Letters to the editor

(Joe Kline/Bulletin photo)

In his guest column, recent Deschutes County Republican Chair Paul deWitt warns that without cuts to both Social Security and Medicare, spending for other programs, “including national defense,” will suffer. (“The untold story of the Trump economy,” Dec. 21).

The message to all of you Social Security retirees out there: Please do your patriotic duty and give up part of your monthly benefit check so that defense spending, currently at a record $738 billion per year, can be maintained. That amount, by the way, is more than the defense spending of the next seven countries combined (including China and Russia).

DeWitt reads straight from the Republican playbook: cut Social Security and Medicare, spend more on defense. Can’t they at least admit that the $2 trillion spent on the Iraq invasion and its aftermath could have gone a long way toward improving military readiness, rebuilding our crumbling infrastructure, or reducing the national debt?

The annual federal deficit is projected to reach $1 trillion this year and even more next year. Not since World War II have we seen deficits this large with the unemployment rate so low. As we saw in the late 1990s, we should be running a budget surplus when the economy is strong. What will the deficit balloon to when the next recession inevitably hits and tax revenue slumps?

Trump and his aides proclaimed that the 2017 tax cuts would pay for themselves. Not according to the nonpartisan Congressional Budget Office, which estimates the cuts will cost $1.4 trillion over 10 years.

— Tim Galvin, Bend

Step close to the river’s edge. A belted kingfisher skims the currents. Five common mergansers slide down a rapid. Aspen trees reflect white trunks and willow roots weave the banks. An osprey nest crowns the tallest pine. Oregon’s wild rivers are clamoring for our attention in 2020.

What better way to start the new decade than by answering Sen. Ron Wyden’s call for nominations to add new congressionally-designated Wild & Scenic Rivers? So far, Oregon’s 70-plus designated rivers add up to 2,173 miles — 2% of all river miles. Our work has only begun, and I am grateful to Sen. Wyden for giving us the opening. At stake is our drinking water, Oregon’s growing outdoor recreation economy, our fish and wildlife, stream-side forests, and intact watersheds that hold snow and release and filter water slowly — more important than ever with warmer winters and drought.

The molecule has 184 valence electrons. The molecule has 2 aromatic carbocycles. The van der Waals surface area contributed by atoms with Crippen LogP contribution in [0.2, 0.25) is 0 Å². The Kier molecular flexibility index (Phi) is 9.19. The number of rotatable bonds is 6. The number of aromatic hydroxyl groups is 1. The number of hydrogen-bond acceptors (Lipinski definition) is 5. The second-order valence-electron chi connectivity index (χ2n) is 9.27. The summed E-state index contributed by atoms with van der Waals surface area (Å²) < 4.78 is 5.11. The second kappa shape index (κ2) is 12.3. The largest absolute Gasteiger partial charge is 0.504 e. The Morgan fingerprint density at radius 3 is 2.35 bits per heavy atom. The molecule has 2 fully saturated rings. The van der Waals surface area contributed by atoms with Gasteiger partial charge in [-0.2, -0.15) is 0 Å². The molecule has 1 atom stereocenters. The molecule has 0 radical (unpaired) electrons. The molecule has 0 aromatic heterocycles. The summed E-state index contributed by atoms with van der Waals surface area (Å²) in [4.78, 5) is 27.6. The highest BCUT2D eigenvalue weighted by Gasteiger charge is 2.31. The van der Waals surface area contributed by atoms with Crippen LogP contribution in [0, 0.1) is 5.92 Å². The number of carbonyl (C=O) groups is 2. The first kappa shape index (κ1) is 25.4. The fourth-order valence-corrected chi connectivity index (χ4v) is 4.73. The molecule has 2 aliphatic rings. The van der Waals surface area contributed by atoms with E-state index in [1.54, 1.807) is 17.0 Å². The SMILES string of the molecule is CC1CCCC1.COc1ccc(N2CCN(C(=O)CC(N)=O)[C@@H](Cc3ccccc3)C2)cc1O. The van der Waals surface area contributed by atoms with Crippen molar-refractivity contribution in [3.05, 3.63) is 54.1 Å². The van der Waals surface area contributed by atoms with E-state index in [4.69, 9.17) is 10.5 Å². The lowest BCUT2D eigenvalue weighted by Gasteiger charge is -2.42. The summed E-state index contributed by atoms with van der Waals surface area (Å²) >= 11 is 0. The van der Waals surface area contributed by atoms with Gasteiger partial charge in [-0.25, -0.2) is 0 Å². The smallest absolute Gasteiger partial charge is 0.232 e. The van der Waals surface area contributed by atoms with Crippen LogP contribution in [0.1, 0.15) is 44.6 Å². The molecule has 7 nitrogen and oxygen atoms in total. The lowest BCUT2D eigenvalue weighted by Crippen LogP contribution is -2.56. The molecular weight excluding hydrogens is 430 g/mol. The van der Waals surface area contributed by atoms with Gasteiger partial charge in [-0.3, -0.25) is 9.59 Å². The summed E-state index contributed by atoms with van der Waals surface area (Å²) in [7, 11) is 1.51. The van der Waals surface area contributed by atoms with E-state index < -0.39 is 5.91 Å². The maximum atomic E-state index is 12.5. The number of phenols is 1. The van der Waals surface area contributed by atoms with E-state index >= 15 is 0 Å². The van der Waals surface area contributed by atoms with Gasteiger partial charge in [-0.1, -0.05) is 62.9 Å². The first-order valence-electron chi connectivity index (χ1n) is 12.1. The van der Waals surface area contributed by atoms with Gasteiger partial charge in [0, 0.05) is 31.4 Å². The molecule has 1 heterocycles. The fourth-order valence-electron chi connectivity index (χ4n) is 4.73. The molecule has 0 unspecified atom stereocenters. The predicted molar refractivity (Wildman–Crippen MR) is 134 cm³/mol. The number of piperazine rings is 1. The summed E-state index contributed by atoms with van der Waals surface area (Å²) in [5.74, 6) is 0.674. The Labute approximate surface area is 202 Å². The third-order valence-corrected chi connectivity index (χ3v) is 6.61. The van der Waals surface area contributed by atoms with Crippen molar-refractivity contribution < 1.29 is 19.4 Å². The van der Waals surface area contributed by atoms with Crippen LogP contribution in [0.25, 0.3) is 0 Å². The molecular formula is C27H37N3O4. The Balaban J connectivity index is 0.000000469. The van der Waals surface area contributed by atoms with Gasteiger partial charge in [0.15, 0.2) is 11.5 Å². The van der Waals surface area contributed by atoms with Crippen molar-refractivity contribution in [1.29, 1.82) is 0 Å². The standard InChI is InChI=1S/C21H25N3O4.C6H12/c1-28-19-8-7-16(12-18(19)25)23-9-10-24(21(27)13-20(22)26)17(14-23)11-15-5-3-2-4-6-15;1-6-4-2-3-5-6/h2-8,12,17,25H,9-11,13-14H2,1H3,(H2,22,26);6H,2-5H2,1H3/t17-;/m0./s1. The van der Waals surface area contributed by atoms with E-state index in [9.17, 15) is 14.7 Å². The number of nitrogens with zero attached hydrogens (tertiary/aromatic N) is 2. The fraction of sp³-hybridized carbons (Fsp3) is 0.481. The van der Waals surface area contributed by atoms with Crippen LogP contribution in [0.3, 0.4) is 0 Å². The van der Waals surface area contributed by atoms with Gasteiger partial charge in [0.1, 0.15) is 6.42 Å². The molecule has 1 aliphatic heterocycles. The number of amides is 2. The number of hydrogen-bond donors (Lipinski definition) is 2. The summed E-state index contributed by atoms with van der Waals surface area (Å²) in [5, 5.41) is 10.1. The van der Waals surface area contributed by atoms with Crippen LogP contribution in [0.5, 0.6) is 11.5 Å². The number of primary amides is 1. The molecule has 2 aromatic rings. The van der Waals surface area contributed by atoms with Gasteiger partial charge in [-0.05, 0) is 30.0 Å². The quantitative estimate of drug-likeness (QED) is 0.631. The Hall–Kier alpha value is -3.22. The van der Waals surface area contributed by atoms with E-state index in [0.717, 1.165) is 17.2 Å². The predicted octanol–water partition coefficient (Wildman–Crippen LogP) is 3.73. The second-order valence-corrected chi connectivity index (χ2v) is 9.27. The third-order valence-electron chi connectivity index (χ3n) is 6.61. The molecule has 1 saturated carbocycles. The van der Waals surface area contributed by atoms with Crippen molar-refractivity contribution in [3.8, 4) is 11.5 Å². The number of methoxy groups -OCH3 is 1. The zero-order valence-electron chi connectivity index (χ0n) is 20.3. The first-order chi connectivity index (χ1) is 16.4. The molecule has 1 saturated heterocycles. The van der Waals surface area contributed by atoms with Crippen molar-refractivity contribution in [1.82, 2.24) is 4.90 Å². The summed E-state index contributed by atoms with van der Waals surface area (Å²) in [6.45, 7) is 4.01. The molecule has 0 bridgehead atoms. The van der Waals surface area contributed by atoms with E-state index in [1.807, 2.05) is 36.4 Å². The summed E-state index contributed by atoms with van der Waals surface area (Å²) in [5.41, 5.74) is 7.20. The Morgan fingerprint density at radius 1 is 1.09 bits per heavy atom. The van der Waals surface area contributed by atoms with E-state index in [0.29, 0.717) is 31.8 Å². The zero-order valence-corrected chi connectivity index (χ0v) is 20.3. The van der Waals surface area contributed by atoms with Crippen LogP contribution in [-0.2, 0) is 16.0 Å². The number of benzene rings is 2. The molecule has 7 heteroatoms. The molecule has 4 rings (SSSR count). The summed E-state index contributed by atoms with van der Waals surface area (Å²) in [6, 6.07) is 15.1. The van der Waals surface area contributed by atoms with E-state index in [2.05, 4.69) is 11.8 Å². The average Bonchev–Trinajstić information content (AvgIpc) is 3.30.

What makes a wild river? Hold out one hand and study your palm. Imagine a river coursing down the center and your fingers and thumb as the streams that nourish it. The entirety of your hand is the river. To honor our well known rivers and their buffers, this is an opportunity to put forward their tributaries, too. To qualify, a river or stream cannot be dammed (in the section nominated) and should flow mostly through public lands. Send in your entries through Jan. 20 at: rivers@wyden.senate.gov

— Marina Richie, Bend

Driving by the desecrated, newly almost treeless land, at Reed Market and 15th Street today, (and it is outrageous to me what is being done in the name of progress), my mind was on the Charles Boyd guest column of Jan. 3, regarding the ongoing Bend changes in livability. A lone bald eagle flew low and slow, over surveyors and machinery, then the entire devastated property. The symbolism and irony were overwhelming.

And contrary to the guest column, I do believe Bend leadership can develop a new tree preservation ordinance … if they do choose to do so.

The shortsightedness of the current mature tree destruction, in favor of economic and housing quick development needs to be tempered. A year or so ago, a city staffer had mentioned trees could be replanted. In the High Desert this is unrealistic and unreasonable as a solution.

The east side of Bend is being deforested at a terrible rate. Mature trees that sustain wildlife, the soil and add so much to our quality of life must have the support of the people of Bend, and be given protection by the leadership of Bend.

We could be a national model with a sensible tree protection ordinance, an ordinance that benefits growth, keeps Bend special and is sustainable with the new inevitable development. Such an ordinance must also have legal teeth.

I urge and challenge the city of Bend to set a new and admirable tree protection in place, one developers must accept and of which the citizenry can be proud. Keep Bend green and beautiful.

— Colette Blum Meister, Bend

Your Dec. 28 Bulletin contained an article called “Light: A Key Component of Curb Appeal” in your real estate section. Featured was a photograph of a house lit up like Graceland with a dozen or more glaring lights. The article read like something from your “That Was 50 years Ago” section. In this day and age, especially here in Central Oregon, we need to consider how our outdoor lights can pollute the night sky and trespass into neighbors yards and windows. A home that is thoughtfully lit and takes into account Dark Sky concerns, can be quite attractive and have much curb appeal, especially if it is in a neighborhood of other homes showing similar thoughtfulness. Install lighting only where it’s needed, make sure your lighting is shielded so light shines down and not up, use timers, dimmers and motion detectors on outdoor lights. There is no clear scientific evidence that more lighting deters crime.

We are fortunate to be able to see the night sky in much of Central Oregon, but 80% of American children have never seen the Milky Way due to light pollution. The International Dark Sky Association (darksky.org) offers much information on this topic. The Sisters Movie House will be showing the film “Saving the Dark” on Jan. 15. This is one of those big world problems that can literally be solved … overnight!

— Paul Alan Bennett, Sisters

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